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All About FibromyalgiaA Guide for Patients and their Families$
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Daniel J. Wallace and Janice Brock Wallace

Print publication date: 2002

Print ISBN-13: 9780195147537

Published to Oxford Scholarship Online: November 2020

DOI: 10.1093/oso/9780195147537.001.0001

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PRINTED FROM OXFORD SCHOLARSHIP ONLINE (oxford.universitypressscholarship.com). (c) Copyright Oxford University Press, 2021. All Rights Reserved. An individual user may print out a PDF of a single chapter of a monograph in OSO for personal use. date: 13 June 2021

What are the Regional and Localized Forms of Fibromyalgia?

What are the Regional and Localized Forms of Fibromyalgia?

Chapter:
12 What are the Regional and Localized Forms of Fibromyalgia?
Source:
All About Fibromyalgia
Author(s):

Daniel J. Wallace

Janice Brock Wallace

Publisher:
Oxford University Press
DOI:10.1093/oso/9780195147537.003.0020

The definition of fibromyalgia includes widespread pain in all four quadrants (areas) of the body. What happens when you have fibromyalgia-like pain located in only one or two quadrants of the body? Limited forms of the syndrome have distinct features and terms used to describe them. Myofascial pain syndrome encompasses many regional pain conditions ranging from temporomandibular joint dysfunction in the jaw to a low back pain syndrome. The diagnosis of myofascial pain syndrome requires that at least one trigger point be present and that, when it is pressed, pain is referred to another site. This chapter will review regional myofascial pain, relate it to fibromyalgia pain pathways, and discuss its management and prognosis. Our current concepts of tender points, trigger points, and regional pain amplification were developed by two of the best-known physical medicine thinkers, Janet Travell and David Simons. Beginning in the early 1940s, Dr. Travell became well known as John F. Kennedy’s physician, who nursed him back to health in the 1950s when back pain restricted his ability to walk. Later, she became Lyndon Johnson’s White House physician. Travell and Simon’s textbook on myofascial pain remains a classic and was updated by them as recently as 1992. Dr. Travell (who died in 1997 at the age of 95) and Dr. Simons formed close working relationships with rheumatologists, and their influence permeates every fibromyalgia study relating to tender points and regional pain. Neurologists, neurosurgeons, and orthopedists diagnosed and treated localized muscle and nerve pain long before there were rheumatologists. At about the same time that rheumatologists were becoming recognized and organized into a certifiable subspecialty, an equally small group of doctors were organizing themselves into a specialty known as physical medicine and rehabilitation. These doctors (who call themselves physiatrists) do not perform surgery, are not internists or family physicians, and do not manage autoimmune diseases. They concern themselves with areas not addressed by rheumatologists such as stroke, cardiac, and spinal cord injury rehabilitation. Physical medicine doctors usually practice in a hospital or hospital-like environment and work closely on a daily basis with physical therapists, occupational therapists, speech therapists, social workers, psychologists, and other allied health professionals.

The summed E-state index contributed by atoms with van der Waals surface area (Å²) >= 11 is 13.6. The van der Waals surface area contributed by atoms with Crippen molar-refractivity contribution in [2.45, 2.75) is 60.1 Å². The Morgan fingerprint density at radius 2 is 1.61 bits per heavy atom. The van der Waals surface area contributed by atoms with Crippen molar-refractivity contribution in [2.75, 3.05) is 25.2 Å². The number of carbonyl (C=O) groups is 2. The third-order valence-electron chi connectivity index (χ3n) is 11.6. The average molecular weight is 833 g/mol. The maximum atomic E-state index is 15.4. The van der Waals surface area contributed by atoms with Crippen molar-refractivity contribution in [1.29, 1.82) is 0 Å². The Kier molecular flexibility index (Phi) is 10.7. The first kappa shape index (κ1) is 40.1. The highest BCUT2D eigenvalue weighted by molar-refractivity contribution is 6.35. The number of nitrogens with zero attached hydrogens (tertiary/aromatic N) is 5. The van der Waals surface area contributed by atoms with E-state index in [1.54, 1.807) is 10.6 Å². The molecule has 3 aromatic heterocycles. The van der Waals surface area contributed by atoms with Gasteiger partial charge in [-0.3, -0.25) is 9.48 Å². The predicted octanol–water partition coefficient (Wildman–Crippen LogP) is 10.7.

Keywords:   anesthetics, cytokines, ergonomics, hyperalgesia, jaw pain, muscle spasms, nociceptors, physiatrists, referred pain, steroids

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